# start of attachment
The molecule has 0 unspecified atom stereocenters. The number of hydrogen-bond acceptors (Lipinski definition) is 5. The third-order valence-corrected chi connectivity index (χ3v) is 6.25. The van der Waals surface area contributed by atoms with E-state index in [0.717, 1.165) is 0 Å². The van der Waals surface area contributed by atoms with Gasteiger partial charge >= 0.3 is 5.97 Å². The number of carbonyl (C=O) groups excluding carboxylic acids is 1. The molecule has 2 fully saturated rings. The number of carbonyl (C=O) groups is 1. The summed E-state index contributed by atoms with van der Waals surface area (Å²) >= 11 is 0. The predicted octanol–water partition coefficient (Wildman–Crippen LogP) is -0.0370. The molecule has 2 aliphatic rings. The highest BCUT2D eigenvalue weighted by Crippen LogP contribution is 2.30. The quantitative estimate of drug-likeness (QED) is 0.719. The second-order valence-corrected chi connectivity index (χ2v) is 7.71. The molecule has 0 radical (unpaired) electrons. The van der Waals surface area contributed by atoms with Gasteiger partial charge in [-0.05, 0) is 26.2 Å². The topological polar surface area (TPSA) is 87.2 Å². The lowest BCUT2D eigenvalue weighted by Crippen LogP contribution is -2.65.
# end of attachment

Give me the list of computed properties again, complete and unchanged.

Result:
The molecule has 0 unspecified atom stereocenters. The number of hydrogen-bond acceptors (Lipinski definition) is 5. The third-order valence-corrected chi connectivity index (χ3v) is 6.25. The van der Waals surface area contributed by atoms with E-state index in [0.717, 1.165) is 0 Å². The van der Waals surface area contributed by atoms with Gasteiger partial charge >= 0.3 is 5.97 Å². The number of carbonyl (C=O) groups excluding carboxylic acids is 1. The molecule has 2 fully saturated rings. The number of carbonyl (C=O) groups is 1. The summed E-state index contributed by atoms with van der Waals surface area (Å²) >= 11 is 0. The predicted octanol–water partition coefficient (Wildman–Crippen LogP) is -0.0370. The molecule has 2 aliphatic rings. The highest BCUT2D eigenvalue weighted by Crippen LogP contribution is 2.30. The quantitative estimate of drug-likeness (QED) is 0.719. The second-order valence-corrected chi connectivity index (χ2v) is 7.71. The molecule has 0 radical (unpaired) electrons. The van der Waals surface area contributed by atoms with Gasteiger partial charge in [-0.05, 0) is 26.2 Å². The topological polar surface area (TPSA) is 87.2 Å². The lowest BCUT2D eigenvalue weighted by Crippen LogP contribution is -2.65.